Q: Tell us about your work.
A: I am an Assistant Professor of Asian American Studies at San Francisco State University. When I graduated from college at 21, I went immediately into a PhD program in English Lit, at University of California Santa Barbara, on a full scholarship. After grad school, I moved back to San Francisco and started working as a lecturer at various schools. Eventually, I was invited to apply for a position at San Francisco State University in Asian Americans of Mixed Heritage--a unique position that has not been duplicated in any other Asian American Studies program.
Q: You’re also a poet. Can you elaborate?
A: I've written poetry most of my life, in part because of the independent school I attended from 4th to 8th grade, Presidio Hill School, founded in 1919 on an anti-war curriculum by two sisters who were artists and poets. As a poet, however, I have often felt bound to confine my poems to specific foci--in other words, I wrote them like I write essays. After I was tenured, I felt I could open up and I began to play with language, with non-sense, and also with mixing different ideas together in one poem in a much looser way. As with my watercolor painting, I've begun to leave "white space" or "breathing room" in my poems.
The collection of poetry I am working on is a hybrid genre--poems with footnotes, bits of autobiographical narrative, and significant quotes from both my own writing and other authors are all included to make a kind of auto-poetical narrative, or what Fred Wah calls "bio-writing".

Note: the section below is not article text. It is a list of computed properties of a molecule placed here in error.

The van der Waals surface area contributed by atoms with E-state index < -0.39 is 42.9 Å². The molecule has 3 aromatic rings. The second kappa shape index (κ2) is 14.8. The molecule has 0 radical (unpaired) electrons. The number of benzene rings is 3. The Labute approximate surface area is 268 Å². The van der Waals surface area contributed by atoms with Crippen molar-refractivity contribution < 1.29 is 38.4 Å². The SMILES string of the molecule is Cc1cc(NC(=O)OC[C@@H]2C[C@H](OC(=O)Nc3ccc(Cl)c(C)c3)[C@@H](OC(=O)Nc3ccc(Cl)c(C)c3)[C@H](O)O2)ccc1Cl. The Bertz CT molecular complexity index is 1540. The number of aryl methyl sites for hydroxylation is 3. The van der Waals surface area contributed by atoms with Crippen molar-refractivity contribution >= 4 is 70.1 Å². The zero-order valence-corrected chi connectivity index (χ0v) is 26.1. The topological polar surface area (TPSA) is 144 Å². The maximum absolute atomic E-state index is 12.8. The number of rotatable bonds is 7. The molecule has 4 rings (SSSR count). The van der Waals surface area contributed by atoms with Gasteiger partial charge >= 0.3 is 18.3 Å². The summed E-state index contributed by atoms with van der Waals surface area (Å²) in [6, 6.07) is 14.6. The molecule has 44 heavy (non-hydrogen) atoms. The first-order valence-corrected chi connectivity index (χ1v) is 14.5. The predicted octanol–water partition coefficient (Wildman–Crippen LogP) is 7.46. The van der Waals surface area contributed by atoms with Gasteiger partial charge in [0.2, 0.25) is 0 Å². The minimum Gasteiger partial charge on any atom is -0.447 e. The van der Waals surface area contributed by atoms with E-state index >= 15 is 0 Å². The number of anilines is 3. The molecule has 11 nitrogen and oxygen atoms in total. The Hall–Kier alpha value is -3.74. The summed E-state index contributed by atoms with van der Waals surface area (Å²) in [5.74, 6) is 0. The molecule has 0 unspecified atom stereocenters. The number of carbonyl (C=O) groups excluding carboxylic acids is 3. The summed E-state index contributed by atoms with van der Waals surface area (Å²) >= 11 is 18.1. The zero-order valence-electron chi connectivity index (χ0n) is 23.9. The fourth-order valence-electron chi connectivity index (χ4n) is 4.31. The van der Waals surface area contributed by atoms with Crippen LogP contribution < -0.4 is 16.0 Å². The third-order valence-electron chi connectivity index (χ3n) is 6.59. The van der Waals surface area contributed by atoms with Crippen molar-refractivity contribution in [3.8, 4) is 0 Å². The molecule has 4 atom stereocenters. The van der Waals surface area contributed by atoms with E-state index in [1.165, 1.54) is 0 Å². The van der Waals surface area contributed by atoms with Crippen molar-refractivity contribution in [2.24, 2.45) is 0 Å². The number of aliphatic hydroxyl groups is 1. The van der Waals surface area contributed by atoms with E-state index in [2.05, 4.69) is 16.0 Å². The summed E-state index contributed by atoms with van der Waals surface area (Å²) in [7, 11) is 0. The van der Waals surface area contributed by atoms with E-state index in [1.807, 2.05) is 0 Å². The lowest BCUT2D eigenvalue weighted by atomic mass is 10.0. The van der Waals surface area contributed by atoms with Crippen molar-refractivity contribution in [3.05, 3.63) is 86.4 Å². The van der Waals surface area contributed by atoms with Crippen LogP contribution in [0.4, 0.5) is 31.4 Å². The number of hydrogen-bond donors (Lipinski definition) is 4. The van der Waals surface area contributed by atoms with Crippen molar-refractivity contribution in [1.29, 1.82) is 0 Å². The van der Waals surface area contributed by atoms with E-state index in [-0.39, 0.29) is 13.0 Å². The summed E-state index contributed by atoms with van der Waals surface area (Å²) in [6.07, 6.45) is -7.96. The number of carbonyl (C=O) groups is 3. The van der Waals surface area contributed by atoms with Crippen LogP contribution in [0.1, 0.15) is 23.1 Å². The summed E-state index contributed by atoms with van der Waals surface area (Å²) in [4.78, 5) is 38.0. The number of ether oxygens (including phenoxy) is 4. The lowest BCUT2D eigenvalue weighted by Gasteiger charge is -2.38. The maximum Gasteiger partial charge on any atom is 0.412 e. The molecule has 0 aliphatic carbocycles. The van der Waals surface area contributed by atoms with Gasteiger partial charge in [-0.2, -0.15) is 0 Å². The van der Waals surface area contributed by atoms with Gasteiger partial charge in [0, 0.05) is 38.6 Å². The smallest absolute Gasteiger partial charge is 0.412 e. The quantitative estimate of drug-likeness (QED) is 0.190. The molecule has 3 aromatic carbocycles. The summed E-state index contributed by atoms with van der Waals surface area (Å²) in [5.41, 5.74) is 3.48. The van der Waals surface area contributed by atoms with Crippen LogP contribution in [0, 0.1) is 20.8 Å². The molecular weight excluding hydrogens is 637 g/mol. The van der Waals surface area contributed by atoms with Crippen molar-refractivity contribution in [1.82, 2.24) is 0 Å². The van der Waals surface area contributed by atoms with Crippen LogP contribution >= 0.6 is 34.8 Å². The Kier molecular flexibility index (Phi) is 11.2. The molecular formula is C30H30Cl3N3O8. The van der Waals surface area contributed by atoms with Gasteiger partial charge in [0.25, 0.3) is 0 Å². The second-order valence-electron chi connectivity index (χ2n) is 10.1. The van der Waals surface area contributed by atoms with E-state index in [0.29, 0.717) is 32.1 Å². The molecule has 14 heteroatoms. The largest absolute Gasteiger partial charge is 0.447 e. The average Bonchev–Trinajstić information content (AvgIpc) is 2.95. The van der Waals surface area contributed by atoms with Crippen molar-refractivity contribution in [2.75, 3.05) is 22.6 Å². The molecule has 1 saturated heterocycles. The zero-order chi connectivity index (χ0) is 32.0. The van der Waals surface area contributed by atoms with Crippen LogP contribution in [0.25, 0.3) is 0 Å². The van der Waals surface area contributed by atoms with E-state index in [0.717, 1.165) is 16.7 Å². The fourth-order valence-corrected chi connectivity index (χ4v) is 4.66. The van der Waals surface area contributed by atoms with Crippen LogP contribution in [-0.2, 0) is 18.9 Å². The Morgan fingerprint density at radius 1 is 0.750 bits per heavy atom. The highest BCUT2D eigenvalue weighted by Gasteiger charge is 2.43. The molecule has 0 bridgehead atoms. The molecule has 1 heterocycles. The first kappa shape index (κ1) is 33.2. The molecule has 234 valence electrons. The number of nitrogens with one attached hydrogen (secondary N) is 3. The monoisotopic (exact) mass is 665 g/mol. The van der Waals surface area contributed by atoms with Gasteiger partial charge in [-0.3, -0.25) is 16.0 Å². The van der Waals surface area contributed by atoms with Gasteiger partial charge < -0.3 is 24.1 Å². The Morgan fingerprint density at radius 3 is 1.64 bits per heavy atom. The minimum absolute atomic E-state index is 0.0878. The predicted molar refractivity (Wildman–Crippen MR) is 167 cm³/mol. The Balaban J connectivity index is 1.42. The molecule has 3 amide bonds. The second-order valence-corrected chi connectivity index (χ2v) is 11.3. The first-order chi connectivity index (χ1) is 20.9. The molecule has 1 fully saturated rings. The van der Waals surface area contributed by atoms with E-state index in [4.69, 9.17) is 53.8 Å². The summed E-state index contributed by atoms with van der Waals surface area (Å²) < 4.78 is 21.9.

Here’s a link to a recording of me reading some of my poems:
Q: What about your artwork?
A: I do large acrylic paintings as well as usually smaller watercolors. My work is focused on trees, self-portraits, and abstracts. I like to use purples, lavenders, and copper/gold/silver in my work. Lately, I've been painting green and blue-trunked trees against flaming skies. In this, I think I was influenced by several paintings by Chiura Obata in the permanent collection at the De Young Museum.
Q: Why does the following blurb appear in all of your emails?
“I am on a 10% FURLOUGH. This will affect the level of service you receive. FIGHT to support higher education in California!”
A: What is going on in California is that we need to roll back Prop 13 so we can fund education. It’s as simple as that.
Thank you, Wei Ming. Below are links to this hapa'ning Un-Hapa's many projects and thoughts.
Remember to join Hip Hapa Homeez on Facebook where you can read more news about multiracial issues. And, become a Watermelon Sushi Fan on Facebook to help support our film.
Finally, check out Cassie here looking haute in her Hip Hapa t-shirt. Don't hate. Get yours at: http://www.cafepress.com/hapateez
Until next week, here’s a wish for your holiday hapa-ness!
Your Hip Hapa,